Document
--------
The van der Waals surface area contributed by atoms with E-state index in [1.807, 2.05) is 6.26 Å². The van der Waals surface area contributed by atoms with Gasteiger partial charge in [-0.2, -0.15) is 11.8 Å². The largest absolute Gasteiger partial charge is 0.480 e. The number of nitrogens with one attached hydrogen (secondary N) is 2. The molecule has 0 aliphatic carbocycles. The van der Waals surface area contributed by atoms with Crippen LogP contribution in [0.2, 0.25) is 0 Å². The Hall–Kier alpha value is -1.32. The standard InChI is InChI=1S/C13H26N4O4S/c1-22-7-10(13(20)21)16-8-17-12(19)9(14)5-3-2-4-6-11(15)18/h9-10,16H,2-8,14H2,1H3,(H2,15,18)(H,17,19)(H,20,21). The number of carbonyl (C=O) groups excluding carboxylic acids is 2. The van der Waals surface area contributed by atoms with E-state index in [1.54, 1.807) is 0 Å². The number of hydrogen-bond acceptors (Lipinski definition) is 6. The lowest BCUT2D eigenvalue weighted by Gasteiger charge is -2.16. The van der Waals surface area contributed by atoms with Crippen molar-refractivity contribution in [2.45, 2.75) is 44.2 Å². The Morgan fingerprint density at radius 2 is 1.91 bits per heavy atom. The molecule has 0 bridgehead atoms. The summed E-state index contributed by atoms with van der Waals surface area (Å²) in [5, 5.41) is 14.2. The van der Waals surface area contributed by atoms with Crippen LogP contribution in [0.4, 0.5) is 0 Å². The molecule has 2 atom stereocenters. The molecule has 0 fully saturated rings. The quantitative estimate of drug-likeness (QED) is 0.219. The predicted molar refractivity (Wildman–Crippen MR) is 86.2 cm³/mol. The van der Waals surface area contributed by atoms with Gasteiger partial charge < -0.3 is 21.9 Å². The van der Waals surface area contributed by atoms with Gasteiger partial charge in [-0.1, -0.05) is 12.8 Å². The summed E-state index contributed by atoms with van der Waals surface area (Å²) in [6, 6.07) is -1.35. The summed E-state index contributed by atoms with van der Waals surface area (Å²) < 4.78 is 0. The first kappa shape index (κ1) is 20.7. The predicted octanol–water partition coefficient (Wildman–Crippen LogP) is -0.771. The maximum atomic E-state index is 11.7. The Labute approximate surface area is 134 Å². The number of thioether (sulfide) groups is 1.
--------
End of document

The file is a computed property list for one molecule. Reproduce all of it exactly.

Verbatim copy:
The van der Waals surface area contributed by atoms with E-state index in [1.807, 2.05) is 6.26 Å². The van der Waals surface area contributed by atoms with Gasteiger partial charge in [-0.2, -0.15) is 11.8 Å². The largest absolute Gasteiger partial charge is 0.480 e. The number of nitrogens with one attached hydrogen (secondary N) is 2. The molecule has 0 aliphatic carbocycles. The van der Waals surface area contributed by atoms with Crippen LogP contribution in [0.2, 0.25) is 0 Å². The Hall–Kier alpha value is -1.32. The standard InChI is InChI=1S/C13H26N4O4S/c1-22-7-10(13(20)21)16-8-17-12(19)9(14)5-3-2-4-6-11(15)18/h9-10,16H,2-8,14H2,1H3,(H2,15,18)(H,17,19)(H,20,21). The number of carbonyl (C=O) groups excluding carboxylic acids is 2. The van der Waals surface area contributed by atoms with E-state index in [1.54, 1.807) is 0 Å². The number of hydrogen-bond acceptors (Lipinski definition) is 6. The lowest BCUT2D eigenvalue weighted by Gasteiger charge is -2.16. The van der Waals surface area contributed by atoms with Crippen molar-refractivity contribution in [2.45, 2.75) is 44.2 Å². The Morgan fingerprint density at radius 2 is 1.91 bits per heavy atom. The molecule has 0 bridgehead atoms. The summed E-state index contributed by atoms with van der Waals surface area (Å²) in [5, 5.41) is 14.2. The van der Waals surface area contributed by atoms with Crippen LogP contribution in [0.4, 0.5) is 0 Å². The molecule has 2 atom stereocenters. The molecule has 0 fully saturated rings. The quantitative estimate of drug-likeness (QED) is 0.219. The predicted molar refractivity (Wildman–Crippen MR) is 86.2 cm³/mol. The van der Waals surface area contributed by atoms with Gasteiger partial charge < -0.3 is 21.9 Å². The van der Waals surface area contributed by atoms with Gasteiger partial charge in [-0.1, -0.05) is 12.8 Å². The summed E-state index contributed by atoms with van der Waals surface area (Å²) in [6, 6.07) is -1.35. The summed E-state index contributed by atoms with van der Waals surface area (Å²) < 4.78 is 0. The first kappa shape index (κ1) is 20.7. The predicted octanol–water partition coefficient (Wildman–Crippen LogP) is -0.771. The maximum atomic E-state index is 11.7. The Labute approximate surface area is 134 Å². The number of thioether (sulfide) groups is 1.